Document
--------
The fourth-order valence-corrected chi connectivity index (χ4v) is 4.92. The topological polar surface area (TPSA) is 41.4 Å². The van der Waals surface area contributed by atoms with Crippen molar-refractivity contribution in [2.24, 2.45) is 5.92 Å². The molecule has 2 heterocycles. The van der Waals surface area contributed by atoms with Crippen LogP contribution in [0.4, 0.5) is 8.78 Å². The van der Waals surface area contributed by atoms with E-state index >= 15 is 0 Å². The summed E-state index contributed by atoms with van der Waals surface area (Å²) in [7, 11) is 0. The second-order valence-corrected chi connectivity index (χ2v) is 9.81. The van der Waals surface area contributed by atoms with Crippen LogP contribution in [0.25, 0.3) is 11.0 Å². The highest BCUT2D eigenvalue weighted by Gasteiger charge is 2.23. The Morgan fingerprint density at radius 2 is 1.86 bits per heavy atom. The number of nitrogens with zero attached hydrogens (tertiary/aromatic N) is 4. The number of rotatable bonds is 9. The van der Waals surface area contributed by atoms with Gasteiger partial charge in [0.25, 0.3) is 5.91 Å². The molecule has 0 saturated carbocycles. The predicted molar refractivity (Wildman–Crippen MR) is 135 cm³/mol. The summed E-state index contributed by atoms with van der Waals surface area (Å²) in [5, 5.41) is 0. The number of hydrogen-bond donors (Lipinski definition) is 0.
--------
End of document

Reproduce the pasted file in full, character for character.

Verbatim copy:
The fourth-order valence-corrected chi connectivity index (χ4v) is 4.92. The topological polar surface area (TPSA) is 41.4 Å². The van der Waals surface area contributed by atoms with Crippen molar-refractivity contribution in [2.24, 2.45) is 5.92 Å². The molecule has 2 heterocycles. The van der Waals surface area contributed by atoms with Crippen LogP contribution in [0.4, 0.5) is 8.78 Å². The van der Waals surface area contributed by atoms with E-state index >= 15 is 0 Å². The summed E-state index contributed by atoms with van der Waals surface area (Å²) in [7, 11) is 0. The second-order valence-corrected chi connectivity index (χ2v) is 9.81. The van der Waals surface area contributed by atoms with Crippen LogP contribution in [0.25, 0.3) is 11.0 Å². The highest BCUT2D eigenvalue weighted by Gasteiger charge is 2.23. The Morgan fingerprint density at radius 2 is 1.86 bits per heavy atom. The number of nitrogens with zero attached hydrogens (tertiary/aromatic N) is 4. The number of rotatable bonds is 9. The van der Waals surface area contributed by atoms with Gasteiger partial charge in [0.25, 0.3) is 5.91 Å². The molecule has 0 saturated carbocycles. The predicted molar refractivity (Wildman–Crippen MR) is 135 cm³/mol. The summed E-state index contributed by atoms with van der Waals surface area (Å²) in [5, 5.41) is 0. The number of hydrogen-bond donors (Lipinski definition) is 0.